I DON’T agree with most of it but I still think Paul Gosling’s book, A New Ireland, A New Union, A New Society, A Ten Year Plan (the 2nd edition has just been published) is one of the best made cases for a united Ireland.
It’s also worth noting that my engagements with Paul – on social media or at panel events – have always been very civil: and it’s worth noting because civility isn’t always given when it comes to people who support Irish unity. Mind you, it isn’t always given with people who oppose Irish unity. Anyway, my primary problem with Paul’s case (although, in fairness, he has included the opinions of others too, including some from a pro-Union background) is that it still doesn’t address the concerns of those who believe that unionism cannot survive in a united Ireland. Unionists support the United Kingdom. Unionists believe that the North of Ireland will always be better within the gravitational pull of the Parliament based in London. Most unionists fear that their beliefs, political values and very specific identity and sense of belonging cannot be accommodated outside the United Kingdom. Some nationalists argue that in the event of unity unionists would find themselves in the same position as nationalists who found themselves on the ‘wrong side of the border’ in 1921. That’s not so.
If it is an independent republic then unionism will have lost and indeed cannot exist. If that is so, what is the point of recognising British identity?
Nationalists were always able to carry the flaming torch for ‘a nation once again’ and campaign on the premise that a mix of circumstance and demographic shift would maybe deliver a united Ireland. Unionists would have no flame to carry (unless there was a provision for post-unity polls in what was the North of Ireland; and the possibility of rejoining the UK). A United Ireland kills off electoral/political unionism in its present form: a form which prioritises the constitutional link with the United Kingdom. So, how do you ‘accommodate’ unionism if the North of Ireland no longer exists? How do you accommodate a political/electoral strategy if the purpose and intended outcome of that strategy has has been removed? Offering to recognise The Twelfth as a public holiday; or allowing people from what was the North of Ireland to be eligible for membership of the House of Lords; or having elements of the Union Jack included in a new flag; or writing a new national anthem; or recognising Scots-Irish; these have all been mentioned as forms of accommodation. But none of them is. At best they represent mere tokenism.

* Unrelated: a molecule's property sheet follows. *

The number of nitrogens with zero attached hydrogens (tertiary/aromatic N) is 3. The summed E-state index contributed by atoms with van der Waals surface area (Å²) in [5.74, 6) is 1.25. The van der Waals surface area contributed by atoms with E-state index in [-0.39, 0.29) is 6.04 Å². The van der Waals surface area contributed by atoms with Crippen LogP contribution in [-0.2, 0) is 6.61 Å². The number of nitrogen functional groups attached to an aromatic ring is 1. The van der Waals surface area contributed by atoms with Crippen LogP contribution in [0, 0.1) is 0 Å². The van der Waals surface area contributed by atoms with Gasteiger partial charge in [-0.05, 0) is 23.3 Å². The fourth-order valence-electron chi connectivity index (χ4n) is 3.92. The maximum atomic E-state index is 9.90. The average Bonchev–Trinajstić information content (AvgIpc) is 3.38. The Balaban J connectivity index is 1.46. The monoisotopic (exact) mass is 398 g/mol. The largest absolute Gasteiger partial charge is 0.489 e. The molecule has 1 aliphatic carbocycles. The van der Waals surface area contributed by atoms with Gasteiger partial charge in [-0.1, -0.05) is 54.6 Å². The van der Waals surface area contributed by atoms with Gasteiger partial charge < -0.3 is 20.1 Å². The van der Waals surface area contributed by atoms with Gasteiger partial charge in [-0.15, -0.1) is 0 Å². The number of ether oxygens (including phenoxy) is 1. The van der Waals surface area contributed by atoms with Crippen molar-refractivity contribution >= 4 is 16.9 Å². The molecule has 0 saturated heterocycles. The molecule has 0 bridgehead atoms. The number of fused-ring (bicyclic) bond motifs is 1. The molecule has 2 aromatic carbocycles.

There’s an interesting appendix from Desmond Murphy QC: ‘However, in all texts considered, hard questions are avoided: What will be the form of the state. If it is an independent republic then unionism will have lost and indeed cannot exist. If that is so, what is the point of recognising British identity? The essence of unionism in the North of Ireland is loyalty to the crown and monarchy and to historical sacrifices on their behalf. If those links are snapped, fuzzy promises about holding British passports will be meaningless. Where would power lie in the new state, and more importantly what would be the distribution of such power. Unionists/Protestants could not exercise effective resistance in a new state unless there were artificial protections at the centre of power.’ At this point unionists are not engaging in a debate. Let me make a point here (and I mean no disrespect to those concerned, who are clearly following their consciences): some who are self-described or viewed by others as ‘civic unionists’ are taking part in a conversation with elements of nationalism.
But they they are a small minority and, generally speaking, have little input to or influence within mainstream unionism. I make the point because the assorted ‘accommodations’ which would be acceptable to them would not be acceptable to them would not be acceptable to the much broader swathe of mainstream unionism/loyalism. That’s why I agree with another point made by Desmond Murphy:’…it would appear impossible for any unionist to negotiate on any form of Irish unity prior to a referendum.’ But that doesn’t mean that mainstream unionism shouldn’t have an internal just-in-case discussion on the subject: and they could do a lot worse than beginning with Gosling’s book. A border poll may never come (which strikes me as unlikely), or it could come within a few years. Unionism must be ready to fully engage if the moment comes: ensure beforehand that the arguments for the union are thought-through and ready to be rolled out; and that unionists are thoroughly briefed well in advance.
With many thanks to: The Irish News and Alex Kane for the original story